Poland and Hungary are the sole European Union countries that still require a prescription for EC pills. Both countries disregard EC pills safety profile, and the fact that time to treatment is essential to maximize efficacy.

Read “European Parliament resolution of 26 November 2020 on the de facto ban on the right to abortion in Poland (2020/2876(RSP))” here.



Spain: increase in EC use

November 2020. The Spanish Society for Contraception (SEC) just published the findings of its annual National Contraception Survey 2020, based on phone interviews conducted among 1800 women of reproductive age, between July and August 2020.

With regards to emergency contraception (EC) use, 38% of the women surveyed reported having ever used EC at some point of their lives. The percentage exceeds 40% among women between ages of 20 to 39. In previous surveys conducted by SEC in 2018 and 2011, 30% and 14% of the respondents, respectively, reported having ever used EC.

This shows a clear trend of increased use since prescription requirements were removed in 2009. This trend has also been observed in other European countries such as Italy (see Ministry of Health report of 2018). To our knowledge, only Norway has registered a decrease in EC use in the past few years. According to local experts, this is likely due to efforts to make ongoing contraception more accessible, and to a strong uptake of long acting reversible contraception methods (LARCs) among younger women.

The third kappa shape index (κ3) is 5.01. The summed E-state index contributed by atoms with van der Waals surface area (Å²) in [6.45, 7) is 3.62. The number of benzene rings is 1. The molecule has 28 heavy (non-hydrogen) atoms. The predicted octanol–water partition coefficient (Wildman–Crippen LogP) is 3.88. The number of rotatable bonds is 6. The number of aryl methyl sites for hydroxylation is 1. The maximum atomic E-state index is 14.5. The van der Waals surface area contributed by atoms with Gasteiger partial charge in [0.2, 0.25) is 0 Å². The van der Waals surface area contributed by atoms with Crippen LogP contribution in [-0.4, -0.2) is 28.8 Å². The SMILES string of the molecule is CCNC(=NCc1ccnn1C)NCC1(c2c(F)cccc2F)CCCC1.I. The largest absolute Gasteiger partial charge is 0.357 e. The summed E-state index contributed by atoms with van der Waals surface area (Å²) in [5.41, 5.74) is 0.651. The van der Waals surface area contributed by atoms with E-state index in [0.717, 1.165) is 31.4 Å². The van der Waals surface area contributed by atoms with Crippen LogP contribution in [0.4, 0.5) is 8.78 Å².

UK: access to EC, coronavirus, and confidentiality

November 2020. In September 2020, BPAS undertook a mystery shopper survey to assess whether and how pharmacies in the United Kingdom deliver the mandatory consultation for emergency contraception (EC) during the COVID-19 pandemic; and to assess whether and how easily women can access EHC without compromising on social distancing practices.